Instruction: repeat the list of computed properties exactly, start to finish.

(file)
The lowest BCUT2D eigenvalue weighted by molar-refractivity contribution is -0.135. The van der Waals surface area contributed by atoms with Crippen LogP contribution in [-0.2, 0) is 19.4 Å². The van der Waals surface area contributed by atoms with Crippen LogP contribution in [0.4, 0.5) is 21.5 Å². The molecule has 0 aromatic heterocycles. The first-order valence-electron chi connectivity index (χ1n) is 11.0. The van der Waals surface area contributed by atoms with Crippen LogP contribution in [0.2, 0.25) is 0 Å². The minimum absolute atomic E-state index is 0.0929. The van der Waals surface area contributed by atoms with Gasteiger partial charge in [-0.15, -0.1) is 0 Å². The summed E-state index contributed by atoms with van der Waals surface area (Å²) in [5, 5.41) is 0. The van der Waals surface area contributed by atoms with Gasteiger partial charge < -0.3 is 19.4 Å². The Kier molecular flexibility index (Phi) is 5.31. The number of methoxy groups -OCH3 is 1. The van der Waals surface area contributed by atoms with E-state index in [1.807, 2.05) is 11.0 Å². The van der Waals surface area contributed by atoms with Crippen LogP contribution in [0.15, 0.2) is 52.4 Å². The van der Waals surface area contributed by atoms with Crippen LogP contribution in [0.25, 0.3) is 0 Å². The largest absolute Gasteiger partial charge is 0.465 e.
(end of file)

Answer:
The lowest BCUT2D eigenvalue weighted by molar-refractivity contribution is -0.135. The van der Waals surface area contributed by atoms with Crippen LogP contribution in [-0.2, 0) is 19.4 Å². The van der Waals surface area contributed by atoms with Crippen LogP contribution in [0.4, 0.5) is 21.5 Å². The molecule has 0 aromatic heterocycles. The first-order valence-electron chi connectivity index (χ1n) is 11.0. The van der Waals surface area contributed by atoms with Crippen LogP contribution in [0.2, 0.25) is 0 Å². The minimum absolute atomic E-state index is 0.0929. The van der Waals surface area contributed by atoms with Gasteiger partial charge in [-0.15, -0.1) is 0 Å². The summed E-state index contributed by atoms with van der Waals surface area (Å²) in [5, 5.41) is 0. The van der Waals surface area contributed by atoms with Gasteiger partial charge < -0.3 is 19.4 Å². The Kier molecular flexibility index (Phi) is 5.31. The number of methoxy groups -OCH3 is 1. The van der Waals surface area contributed by atoms with E-state index in [1.807, 2.05) is 11.0 Å². The van der Waals surface area contributed by atoms with Crippen LogP contribution in [0.15, 0.2) is 52.4 Å². The van der Waals surface area contributed by atoms with Crippen LogP contribution in [0.25, 0.3) is 0 Å². The largest absolute Gasteiger partial charge is 0.465 e.